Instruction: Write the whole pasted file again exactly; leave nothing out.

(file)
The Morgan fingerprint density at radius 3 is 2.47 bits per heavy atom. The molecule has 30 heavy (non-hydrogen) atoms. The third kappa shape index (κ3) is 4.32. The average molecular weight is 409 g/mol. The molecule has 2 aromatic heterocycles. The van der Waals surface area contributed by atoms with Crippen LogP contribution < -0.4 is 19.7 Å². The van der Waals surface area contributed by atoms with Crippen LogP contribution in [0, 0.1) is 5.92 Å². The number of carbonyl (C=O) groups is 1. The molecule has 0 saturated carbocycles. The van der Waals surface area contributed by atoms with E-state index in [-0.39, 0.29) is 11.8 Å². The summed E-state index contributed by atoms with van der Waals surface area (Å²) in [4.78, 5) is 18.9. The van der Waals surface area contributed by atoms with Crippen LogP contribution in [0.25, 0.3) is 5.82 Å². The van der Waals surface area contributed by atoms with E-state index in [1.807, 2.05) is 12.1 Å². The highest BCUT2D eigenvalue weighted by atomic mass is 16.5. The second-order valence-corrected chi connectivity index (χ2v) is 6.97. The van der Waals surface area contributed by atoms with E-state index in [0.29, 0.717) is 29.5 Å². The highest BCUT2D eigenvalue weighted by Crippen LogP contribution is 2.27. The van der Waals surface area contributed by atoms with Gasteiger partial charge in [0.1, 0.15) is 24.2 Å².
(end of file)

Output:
The Morgan fingerprint density at radius 3 is 2.47 bits per heavy atom. The molecule has 30 heavy (non-hydrogen) atoms. The third kappa shape index (κ3) is 4.32. The average molecular weight is 409 g/mol. The molecule has 2 aromatic heterocycles. The van der Waals surface area contributed by atoms with Crippen LogP contribution < -0.4 is 19.7 Å². The van der Waals surface area contributed by atoms with Crippen LogP contribution in [0, 0.1) is 5.92 Å². The number of carbonyl (C=O) groups is 1. The molecule has 0 saturated carbocycles. The van der Waals surface area contributed by atoms with E-state index in [-0.39, 0.29) is 11.8 Å². The summed E-state index contributed by atoms with van der Waals surface area (Å²) in [4.78, 5) is 18.9. The van der Waals surface area contributed by atoms with Crippen LogP contribution in [0.25, 0.3) is 5.82 Å². The van der Waals surface area contributed by atoms with E-state index in [1.807, 2.05) is 12.1 Å². The highest BCUT2D eigenvalue weighted by atomic mass is 16.5. The second-order valence-corrected chi connectivity index (χ2v) is 6.97. The van der Waals surface area contributed by atoms with E-state index in [0.29, 0.717) is 29.5 Å². The highest BCUT2D eigenvalue weighted by Crippen LogP contribution is 2.27. The van der Waals surface area contributed by atoms with Gasteiger partial charge in [0.1, 0.15) is 24.2 Å².